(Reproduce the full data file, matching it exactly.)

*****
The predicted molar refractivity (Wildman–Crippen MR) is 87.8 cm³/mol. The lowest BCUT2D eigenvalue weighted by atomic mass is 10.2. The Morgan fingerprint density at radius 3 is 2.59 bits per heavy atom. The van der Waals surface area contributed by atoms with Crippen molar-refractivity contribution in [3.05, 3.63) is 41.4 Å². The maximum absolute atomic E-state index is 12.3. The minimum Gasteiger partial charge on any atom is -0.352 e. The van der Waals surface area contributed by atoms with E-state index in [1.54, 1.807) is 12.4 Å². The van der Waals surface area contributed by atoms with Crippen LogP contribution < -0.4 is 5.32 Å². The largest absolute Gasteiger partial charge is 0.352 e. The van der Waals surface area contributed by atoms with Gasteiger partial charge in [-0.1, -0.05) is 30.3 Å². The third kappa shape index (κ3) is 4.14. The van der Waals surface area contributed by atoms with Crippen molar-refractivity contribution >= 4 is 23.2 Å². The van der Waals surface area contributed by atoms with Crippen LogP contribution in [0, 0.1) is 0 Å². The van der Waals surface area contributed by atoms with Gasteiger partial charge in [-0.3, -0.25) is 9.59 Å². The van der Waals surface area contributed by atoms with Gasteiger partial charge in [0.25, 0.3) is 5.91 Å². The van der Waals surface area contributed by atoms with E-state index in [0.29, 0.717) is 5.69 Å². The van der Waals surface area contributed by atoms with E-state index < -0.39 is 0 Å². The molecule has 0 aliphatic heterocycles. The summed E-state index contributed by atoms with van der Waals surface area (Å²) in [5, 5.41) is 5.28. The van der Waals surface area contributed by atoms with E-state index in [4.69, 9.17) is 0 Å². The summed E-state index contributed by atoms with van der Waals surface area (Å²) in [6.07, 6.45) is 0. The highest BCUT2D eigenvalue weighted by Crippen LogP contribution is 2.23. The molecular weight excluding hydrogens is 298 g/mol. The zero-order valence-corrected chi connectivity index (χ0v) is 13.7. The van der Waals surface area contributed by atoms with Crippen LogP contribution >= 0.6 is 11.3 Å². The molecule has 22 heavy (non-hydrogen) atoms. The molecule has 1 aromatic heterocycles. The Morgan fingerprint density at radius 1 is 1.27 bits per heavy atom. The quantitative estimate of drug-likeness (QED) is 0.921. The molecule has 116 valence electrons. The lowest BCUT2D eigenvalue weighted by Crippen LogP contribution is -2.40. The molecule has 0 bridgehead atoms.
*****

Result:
The predicted molar refractivity (Wildman–Crippen MR) is 87.8 cm³/mol. The lowest BCUT2D eigenvalue weighted by atomic mass is 10.2. The Morgan fingerprint density at radius 3 is 2.59 bits per heavy atom. The van der Waals surface area contributed by atoms with Crippen molar-refractivity contribution in [3.05, 3.63) is 41.4 Å². The maximum absolute atomic E-state index is 12.3. The minimum Gasteiger partial charge on any atom is -0.352 e. The van der Waals surface area contributed by atoms with E-state index in [1.54, 1.807) is 12.4 Å². The van der Waals surface area contributed by atoms with Crippen LogP contribution < -0.4 is 5.32 Å². The largest absolute Gasteiger partial charge is 0.352 e. The van der Waals surface area contributed by atoms with Gasteiger partial charge in [-0.1, -0.05) is 30.3 Å². The third kappa shape index (κ3) is 4.14. The van der Waals surface area contributed by atoms with Crippen molar-refractivity contribution >= 4 is 23.2 Å². The van der Waals surface area contributed by atoms with Crippen LogP contribution in [0, 0.1) is 0 Å². The van der Waals surface area contributed by atoms with Gasteiger partial charge in [-0.3, -0.25) is 9.59 Å². The van der Waals surface area contributed by atoms with Gasteiger partial charge in [0.25, 0.3) is 5.91 Å². The van der Waals surface area contributed by atoms with E-state index in [0.29, 0.717) is 5.69 Å². The van der Waals surface area contributed by atoms with E-state index < -0.39 is 0 Å². The molecule has 0 aliphatic heterocycles. The summed E-state index contributed by atoms with van der Waals surface area (Å²) in [5, 5.41) is 5.28. The van der Waals surface area contributed by atoms with E-state index in [4.69, 9.17) is 0 Å². The summed E-state index contributed by atoms with van der Waals surface area (Å²) in [6.07, 6.45) is 0. The highest BCUT2D eigenvalue weighted by Crippen LogP contribution is 2.23. The molecular weight excluding hydrogens is 298 g/mol. The zero-order valence-corrected chi connectivity index (χ0v) is 13.7. The van der Waals surface area contributed by atoms with Crippen LogP contribution >= 0.6 is 11.3 Å². The molecule has 22 heavy (non-hydrogen) atoms. The molecule has 1 aromatic heterocycles. The Morgan fingerprint density at radius 1 is 1.27 bits per heavy atom. The quantitative estimate of drug-likeness (QED) is 0.921. The molecule has 116 valence electrons. The lowest BCUT2D eigenvalue weighted by Crippen LogP contribution is -2.40. The molecule has 0 bridgehead atoms.